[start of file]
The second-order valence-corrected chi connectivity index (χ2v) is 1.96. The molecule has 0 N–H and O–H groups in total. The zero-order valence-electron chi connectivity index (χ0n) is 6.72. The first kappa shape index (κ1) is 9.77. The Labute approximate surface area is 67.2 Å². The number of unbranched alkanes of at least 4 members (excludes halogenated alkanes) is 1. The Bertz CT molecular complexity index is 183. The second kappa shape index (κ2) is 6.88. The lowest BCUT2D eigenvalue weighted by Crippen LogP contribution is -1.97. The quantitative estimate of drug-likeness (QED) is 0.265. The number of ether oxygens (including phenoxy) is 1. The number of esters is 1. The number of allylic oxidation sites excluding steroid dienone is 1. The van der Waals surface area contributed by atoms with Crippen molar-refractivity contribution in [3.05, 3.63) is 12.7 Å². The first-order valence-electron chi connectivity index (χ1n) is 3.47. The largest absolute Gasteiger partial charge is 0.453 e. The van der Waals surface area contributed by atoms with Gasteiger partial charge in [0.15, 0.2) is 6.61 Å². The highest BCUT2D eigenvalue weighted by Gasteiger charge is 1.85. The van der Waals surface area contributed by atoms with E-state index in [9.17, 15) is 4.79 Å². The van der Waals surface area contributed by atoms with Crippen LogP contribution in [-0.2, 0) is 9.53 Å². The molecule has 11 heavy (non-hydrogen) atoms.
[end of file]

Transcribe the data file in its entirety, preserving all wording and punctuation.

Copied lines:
The second-order valence-corrected chi connectivity index (χ2v) is 1.96. The molecule has 0 N–H and O–H groups in total. The zero-order valence-electron chi connectivity index (χ0n) is 6.72. The first kappa shape index (κ1) is 9.77. The Labute approximate surface area is 67.2 Å². The number of unbranched alkanes of at least 4 members (excludes halogenated alkanes) is 1. The Bertz CT molecular complexity index is 183. The second kappa shape index (κ2) is 6.88. The lowest BCUT2D eigenvalue weighted by Crippen LogP contribution is -1.97. The quantitative estimate of drug-likeness (QED) is 0.265. The number of ether oxygens (including phenoxy) is 1. The number of esters is 1. The number of allylic oxidation sites excluding steroid dienone is 1. The van der Waals surface area contributed by atoms with Crippen molar-refractivity contribution in [3.05, 3.63) is 12.7 Å². The first-order valence-electron chi connectivity index (χ1n) is 3.47. The largest absolute Gasteiger partial charge is 0.453 e. The van der Waals surface area contributed by atoms with Gasteiger partial charge in [0.15, 0.2) is 6.61 Å². The highest BCUT2D eigenvalue weighted by Gasteiger charge is 1.85. The van der Waals surface area contributed by atoms with E-state index in [9.17, 15) is 4.79 Å². The van der Waals surface area contributed by atoms with Crippen LogP contribution in [-0.2, 0) is 9.53 Å². The molecule has 11 heavy (non-hydrogen) atoms.